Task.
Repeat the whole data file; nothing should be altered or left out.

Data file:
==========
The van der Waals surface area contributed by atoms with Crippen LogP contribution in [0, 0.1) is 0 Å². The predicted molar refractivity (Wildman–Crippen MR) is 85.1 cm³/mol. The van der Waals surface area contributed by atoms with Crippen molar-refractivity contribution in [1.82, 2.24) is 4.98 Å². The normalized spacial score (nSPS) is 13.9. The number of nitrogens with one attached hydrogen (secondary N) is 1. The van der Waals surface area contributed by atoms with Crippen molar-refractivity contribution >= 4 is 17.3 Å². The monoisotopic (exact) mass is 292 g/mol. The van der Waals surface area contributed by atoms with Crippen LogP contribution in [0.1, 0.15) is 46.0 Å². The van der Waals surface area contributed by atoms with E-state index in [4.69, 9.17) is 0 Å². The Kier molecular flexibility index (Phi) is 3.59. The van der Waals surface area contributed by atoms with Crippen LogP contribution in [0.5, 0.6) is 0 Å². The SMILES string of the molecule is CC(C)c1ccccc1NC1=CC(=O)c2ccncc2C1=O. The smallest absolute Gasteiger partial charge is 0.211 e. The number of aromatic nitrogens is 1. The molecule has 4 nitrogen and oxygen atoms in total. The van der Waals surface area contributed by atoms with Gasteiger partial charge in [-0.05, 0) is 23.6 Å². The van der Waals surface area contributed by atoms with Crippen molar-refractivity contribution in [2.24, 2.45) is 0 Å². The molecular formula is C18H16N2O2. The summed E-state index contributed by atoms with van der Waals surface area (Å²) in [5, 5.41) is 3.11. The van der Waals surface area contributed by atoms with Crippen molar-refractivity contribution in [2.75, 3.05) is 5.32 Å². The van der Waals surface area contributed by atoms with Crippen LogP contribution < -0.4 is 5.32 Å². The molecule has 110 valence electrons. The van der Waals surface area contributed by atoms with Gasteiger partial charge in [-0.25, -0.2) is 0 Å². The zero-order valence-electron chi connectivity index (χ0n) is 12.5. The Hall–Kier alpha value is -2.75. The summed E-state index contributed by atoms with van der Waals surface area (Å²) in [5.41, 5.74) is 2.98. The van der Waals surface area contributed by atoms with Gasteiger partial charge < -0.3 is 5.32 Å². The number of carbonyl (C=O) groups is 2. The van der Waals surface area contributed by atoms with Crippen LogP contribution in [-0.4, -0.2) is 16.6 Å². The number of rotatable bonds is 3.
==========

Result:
The van der Waals surface area contributed by atoms with Crippen LogP contribution in [0, 0.1) is 0 Å². The predicted molar refractivity (Wildman–Crippen MR) is 85.1 cm³/mol. The van der Waals surface area contributed by atoms with Crippen molar-refractivity contribution in [1.82, 2.24) is 4.98 Å². The normalized spacial score (nSPS) is 13.9. The number of nitrogens with one attached hydrogen (secondary N) is 1. The van der Waals surface area contributed by atoms with Crippen molar-refractivity contribution >= 4 is 17.3 Å². The monoisotopic (exact) mass is 292 g/mol. The van der Waals surface area contributed by atoms with Crippen LogP contribution in [0.1, 0.15) is 46.0 Å². The van der Waals surface area contributed by atoms with E-state index in [4.69, 9.17) is 0 Å². The Kier molecular flexibility index (Phi) is 3.59. The van der Waals surface area contributed by atoms with Crippen LogP contribution in [0.5, 0.6) is 0 Å². The SMILES string of the molecule is CC(C)c1ccccc1NC1=CC(=O)c2ccncc2C1=O. The smallest absolute Gasteiger partial charge is 0.211 e. The number of aromatic nitrogens is 1. The molecule has 4 nitrogen and oxygen atoms in total. The van der Waals surface area contributed by atoms with Gasteiger partial charge in [-0.05, 0) is 23.6 Å². The van der Waals surface area contributed by atoms with Crippen molar-refractivity contribution in [2.24, 2.45) is 0 Å². The molecular formula is C18H16N2O2. The summed E-state index contributed by atoms with van der Waals surface area (Å²) in [5, 5.41) is 3.11. The van der Waals surface area contributed by atoms with Crippen molar-refractivity contribution in [2.75, 3.05) is 5.32 Å². The van der Waals surface area contributed by atoms with Crippen LogP contribution < -0.4 is 5.32 Å². The molecule has 110 valence electrons. The van der Waals surface area contributed by atoms with Gasteiger partial charge in [-0.25, -0.2) is 0 Å². The zero-order valence-electron chi connectivity index (χ0n) is 12.5. The Hall–Kier alpha value is -2.75. The summed E-state index contributed by atoms with van der Waals surface area (Å²) in [5.41, 5.74) is 2.98. The van der Waals surface area contributed by atoms with Gasteiger partial charge < -0.3 is 5.32 Å². The number of carbonyl (C=O) groups is 2. The van der Waals surface area contributed by atoms with Crippen LogP contribution in [-0.4, -0.2) is 16.6 Å². The number of rotatable bonds is 3.